Professor Steffen Lehmann PhD, is the Director of the Zero Waste SA Research Centre for Sustainable Design and Behaviour at the University of South Australia. Steffen is a widely published author and scholar and is Founding Director of the s_Lab Space Laboratory for Architectural Research and Design (Sydney-Berlin). A German-born architect and urban designer, he is editor of the US based Journal of Green Building and an advisor to Australian and German government, city councils and industry. For further information and detailed publication list: www.slab.com.au
Dr Robert Crocker is a Senior Lecturer in the School of Architecture and Design at the University of South Australia and teaches in both the history and theory of design and the School's Master of Sustainable Design. With an Oxford doctorate in the history of science and ideas (1987), Robert has published one monograph and two edited books (in The International Archives in the History of Ideas series). For a brief publication list, see below and Robert's university homepage: http://www.unisanet.unisa.edu.au/staff/homepage.asp?Name=Robert.Crocker
'This book is both timely and visionary. It is to the credit of the authors that they have explored so many of the key issues and have provided an improved understanding of the topic.' Professor Peter Brandon, The Thinklab, University of Salford, UK
'In a world where more and more people are consuming more and generating more waste this book is vital reading. In a society where most of us are consciously and sub-consciously detached from the reality of our own supporting ecosystems this book is vital reading. In an economy where precious resources are produced so cheaply that we can throw so much of them away this book is vital reading. In an environment being stripped of its resources, being polluted and made toxic on an industrial scale this book provides a real chance to re-connect and re-think our relationship with the supply and waste streams we take for granted in our unsustainable lifestyles. That re-connection is essential and this book shows us ways to make it happen. Please read it.' Susan Roaf, Chair of Architectural Engineering, Heriot-Watt University, Edinburgh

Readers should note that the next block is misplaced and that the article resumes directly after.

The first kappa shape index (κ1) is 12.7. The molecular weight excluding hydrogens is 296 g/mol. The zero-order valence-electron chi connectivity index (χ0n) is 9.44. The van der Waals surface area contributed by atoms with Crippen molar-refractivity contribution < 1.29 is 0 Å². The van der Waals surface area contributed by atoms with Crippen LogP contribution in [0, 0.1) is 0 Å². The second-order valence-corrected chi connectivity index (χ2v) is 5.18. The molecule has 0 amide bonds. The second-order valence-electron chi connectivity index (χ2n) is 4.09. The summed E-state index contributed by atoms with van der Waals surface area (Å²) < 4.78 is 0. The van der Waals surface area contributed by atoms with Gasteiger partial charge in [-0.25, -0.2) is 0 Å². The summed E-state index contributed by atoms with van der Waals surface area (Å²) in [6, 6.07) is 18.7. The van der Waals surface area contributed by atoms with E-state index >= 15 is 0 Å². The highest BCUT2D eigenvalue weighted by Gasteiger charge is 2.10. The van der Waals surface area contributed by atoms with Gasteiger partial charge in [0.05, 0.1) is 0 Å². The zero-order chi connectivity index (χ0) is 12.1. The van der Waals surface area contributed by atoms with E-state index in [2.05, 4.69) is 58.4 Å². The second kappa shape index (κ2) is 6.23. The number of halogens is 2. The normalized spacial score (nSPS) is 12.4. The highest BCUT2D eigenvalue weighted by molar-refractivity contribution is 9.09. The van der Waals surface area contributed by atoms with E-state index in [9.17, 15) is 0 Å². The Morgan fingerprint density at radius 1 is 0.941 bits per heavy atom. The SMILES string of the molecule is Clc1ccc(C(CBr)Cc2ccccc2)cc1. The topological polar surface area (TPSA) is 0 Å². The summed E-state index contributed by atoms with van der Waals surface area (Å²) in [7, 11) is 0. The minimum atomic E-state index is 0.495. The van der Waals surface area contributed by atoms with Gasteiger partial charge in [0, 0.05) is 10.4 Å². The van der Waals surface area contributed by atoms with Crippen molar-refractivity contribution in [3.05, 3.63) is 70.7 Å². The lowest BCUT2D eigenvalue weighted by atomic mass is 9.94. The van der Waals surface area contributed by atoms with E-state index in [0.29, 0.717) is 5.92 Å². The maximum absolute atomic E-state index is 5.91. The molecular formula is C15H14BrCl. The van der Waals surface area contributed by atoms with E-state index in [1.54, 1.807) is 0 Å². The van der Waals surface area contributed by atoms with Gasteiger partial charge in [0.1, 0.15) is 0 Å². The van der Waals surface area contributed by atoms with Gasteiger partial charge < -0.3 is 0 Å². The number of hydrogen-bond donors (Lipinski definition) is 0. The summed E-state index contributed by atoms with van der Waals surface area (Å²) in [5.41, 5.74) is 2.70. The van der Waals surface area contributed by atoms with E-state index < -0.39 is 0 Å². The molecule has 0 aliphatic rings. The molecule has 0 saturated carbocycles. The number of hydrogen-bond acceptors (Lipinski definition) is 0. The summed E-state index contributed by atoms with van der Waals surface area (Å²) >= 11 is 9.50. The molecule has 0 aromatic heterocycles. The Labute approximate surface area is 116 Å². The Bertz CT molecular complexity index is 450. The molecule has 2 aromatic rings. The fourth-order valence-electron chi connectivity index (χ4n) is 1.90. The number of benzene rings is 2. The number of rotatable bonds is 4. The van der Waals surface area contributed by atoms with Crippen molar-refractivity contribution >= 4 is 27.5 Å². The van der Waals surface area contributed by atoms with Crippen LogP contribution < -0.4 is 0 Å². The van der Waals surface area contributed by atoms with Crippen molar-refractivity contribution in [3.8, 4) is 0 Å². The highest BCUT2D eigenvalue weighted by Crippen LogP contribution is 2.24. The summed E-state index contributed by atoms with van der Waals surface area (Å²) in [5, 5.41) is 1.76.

'Designing for Zero Waste is a timely resource and guide covering basic principles to city and regional governance. The flows of the waste created in our daily lives and building processes are largely ignored, misunderstood, or misinterpreted. This book should inspire a better understanding of material efficiency, avoidance of waste, and re-thinking material flows at a variety of scales and professions.' Professor Alison G. Kwok, Department of Architecture, University of Oregon, US